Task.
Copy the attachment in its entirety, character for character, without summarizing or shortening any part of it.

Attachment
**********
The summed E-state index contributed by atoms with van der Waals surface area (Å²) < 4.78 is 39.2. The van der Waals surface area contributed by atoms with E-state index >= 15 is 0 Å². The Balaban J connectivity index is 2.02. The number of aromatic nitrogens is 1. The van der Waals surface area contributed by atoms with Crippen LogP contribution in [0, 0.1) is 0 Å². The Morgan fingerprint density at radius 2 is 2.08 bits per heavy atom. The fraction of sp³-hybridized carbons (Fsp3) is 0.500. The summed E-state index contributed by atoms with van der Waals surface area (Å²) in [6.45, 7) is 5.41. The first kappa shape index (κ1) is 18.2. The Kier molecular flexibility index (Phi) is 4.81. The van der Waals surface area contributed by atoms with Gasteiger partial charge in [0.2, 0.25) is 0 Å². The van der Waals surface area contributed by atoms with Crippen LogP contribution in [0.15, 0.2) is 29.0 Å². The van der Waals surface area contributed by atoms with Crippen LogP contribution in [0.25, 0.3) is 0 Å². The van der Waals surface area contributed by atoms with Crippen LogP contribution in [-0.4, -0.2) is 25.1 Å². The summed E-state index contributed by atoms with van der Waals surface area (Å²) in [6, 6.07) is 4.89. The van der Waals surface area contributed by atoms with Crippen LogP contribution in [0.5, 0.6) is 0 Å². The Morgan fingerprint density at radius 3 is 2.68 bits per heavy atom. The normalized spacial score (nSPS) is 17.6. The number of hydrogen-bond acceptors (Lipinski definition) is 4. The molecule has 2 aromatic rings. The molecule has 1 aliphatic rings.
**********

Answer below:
The summed E-state index contributed by atoms with van der Waals surface area (Å²) < 4.78 is 39.2. The van der Waals surface area contributed by atoms with E-state index >= 15 is 0 Å². The Balaban J connectivity index is 2.02. The number of aromatic nitrogens is 1. The van der Waals surface area contributed by atoms with Crippen LogP contribution in [0, 0.1) is 0 Å². The Morgan fingerprint density at radius 2 is 2.08 bits per heavy atom. The fraction of sp³-hybridized carbons (Fsp3) is 0.500. The summed E-state index contributed by atoms with van der Waals surface area (Å²) in [6.45, 7) is 5.41. The first kappa shape index (κ1) is 18.2. The Kier molecular flexibility index (Phi) is 4.81. The van der Waals surface area contributed by atoms with Gasteiger partial charge in [0.2, 0.25) is 0 Å². The van der Waals surface area contributed by atoms with Crippen LogP contribution in [0.15, 0.2) is 29.0 Å². The van der Waals surface area contributed by atoms with Crippen LogP contribution in [0.25, 0.3) is 0 Å². The van der Waals surface area contributed by atoms with Crippen LogP contribution in [-0.4, -0.2) is 25.1 Å². The summed E-state index contributed by atoms with van der Waals surface area (Å²) in [6, 6.07) is 4.89. The van der Waals surface area contributed by atoms with Crippen LogP contribution in [0.5, 0.6) is 0 Å². The Morgan fingerprint density at radius 3 is 2.68 bits per heavy atom. The normalized spacial score (nSPS) is 17.6. The number of hydrogen-bond acceptors (Lipinski definition) is 4. The molecule has 2 aromatic rings. The molecule has 1 aliphatic rings.